Where can small African businesses turn when they need working capital loans, but they have no security and limited banking history because most customers pay with cash? The answer is to apply for a loan using a mobile phone app and then to receive and return the funds by mobile money, according to Mina Shahid, CEO of Numida, a Ugandan fintech business. Per an interview given to PYMNTS:
…Shahid said that customers repay via mobile money. This is also the disbursement method used for 99% of borrowers, with bank transfers reserved for the highest value loans above $2000.
The company manages its credit risk by limiting the amounts lent to new customers and steadily building up its knowledge of customers over an extended period. Numida seeks to establish a long history of accumulated data about the reliability of their customers.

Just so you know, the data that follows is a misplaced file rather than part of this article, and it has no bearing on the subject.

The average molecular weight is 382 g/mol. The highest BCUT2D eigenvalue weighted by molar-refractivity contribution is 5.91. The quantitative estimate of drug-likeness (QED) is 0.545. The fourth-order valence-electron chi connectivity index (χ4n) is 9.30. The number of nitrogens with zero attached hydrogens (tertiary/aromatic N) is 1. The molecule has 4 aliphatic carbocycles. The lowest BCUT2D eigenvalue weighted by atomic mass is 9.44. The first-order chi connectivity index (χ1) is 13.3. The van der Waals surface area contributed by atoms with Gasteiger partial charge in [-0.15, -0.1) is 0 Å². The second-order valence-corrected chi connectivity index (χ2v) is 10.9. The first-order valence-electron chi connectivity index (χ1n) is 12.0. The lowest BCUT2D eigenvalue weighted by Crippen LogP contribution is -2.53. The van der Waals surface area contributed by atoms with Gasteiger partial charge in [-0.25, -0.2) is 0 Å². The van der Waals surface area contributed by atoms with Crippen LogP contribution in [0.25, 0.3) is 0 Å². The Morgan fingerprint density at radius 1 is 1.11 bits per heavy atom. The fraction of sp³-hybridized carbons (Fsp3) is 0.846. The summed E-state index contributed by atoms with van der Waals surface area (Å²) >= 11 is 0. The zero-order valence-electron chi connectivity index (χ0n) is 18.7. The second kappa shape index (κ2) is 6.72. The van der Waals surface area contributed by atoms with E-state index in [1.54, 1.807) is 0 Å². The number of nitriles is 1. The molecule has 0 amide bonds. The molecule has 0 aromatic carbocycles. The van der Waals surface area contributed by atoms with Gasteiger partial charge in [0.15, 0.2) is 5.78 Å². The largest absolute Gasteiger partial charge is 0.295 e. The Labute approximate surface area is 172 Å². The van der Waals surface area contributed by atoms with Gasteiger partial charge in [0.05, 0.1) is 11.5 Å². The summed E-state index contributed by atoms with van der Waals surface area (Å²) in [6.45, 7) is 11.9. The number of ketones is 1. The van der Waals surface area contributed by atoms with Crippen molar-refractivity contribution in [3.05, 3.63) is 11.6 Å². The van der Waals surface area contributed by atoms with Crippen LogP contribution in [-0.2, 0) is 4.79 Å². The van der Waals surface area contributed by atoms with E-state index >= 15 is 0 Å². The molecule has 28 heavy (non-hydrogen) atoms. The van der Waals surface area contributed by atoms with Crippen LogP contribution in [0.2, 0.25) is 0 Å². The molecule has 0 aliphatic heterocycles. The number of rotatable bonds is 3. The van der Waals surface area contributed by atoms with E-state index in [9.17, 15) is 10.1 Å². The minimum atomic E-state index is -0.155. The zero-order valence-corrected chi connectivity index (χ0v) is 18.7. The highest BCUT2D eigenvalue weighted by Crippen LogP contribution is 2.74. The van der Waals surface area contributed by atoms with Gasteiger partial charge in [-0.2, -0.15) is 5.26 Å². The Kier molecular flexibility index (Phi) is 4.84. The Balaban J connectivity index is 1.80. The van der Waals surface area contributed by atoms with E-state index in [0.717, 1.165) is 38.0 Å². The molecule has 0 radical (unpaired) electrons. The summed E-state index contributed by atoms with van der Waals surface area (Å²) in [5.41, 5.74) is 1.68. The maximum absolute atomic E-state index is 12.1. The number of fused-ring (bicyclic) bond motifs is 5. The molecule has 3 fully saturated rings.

[Examining the] growing wealth of repayment data from the large volume of relatively small-value loans processed over the years has enabled the company to develop “a significant set of fraud flags that are automatically triggered in the loan application flow and [can then] pull disbursements prior to a subsequent loan based on the app usage behavior,” Shahid explained.
Numidia must be doing something right because their app has been downloaded over 100,000 times from the Google Play store. It has an average rating of 4.4 stars out of 5, as derived from over 2,000 reviews.
Mobile money is accelerating economic growth by creating new ways to sustain entrepreneurs in countries like Uganda. Enabling new financial services will entail risk, but telcos enjoy two kinds of return when they back the roll-out of mobile money. Over time, mobile money services provide a financial home for an increasingly varied range of businesses. Accelerating economic growth also benefits telcos in the long run because of the correlation between the wealth of the nation and the consumption of communication services.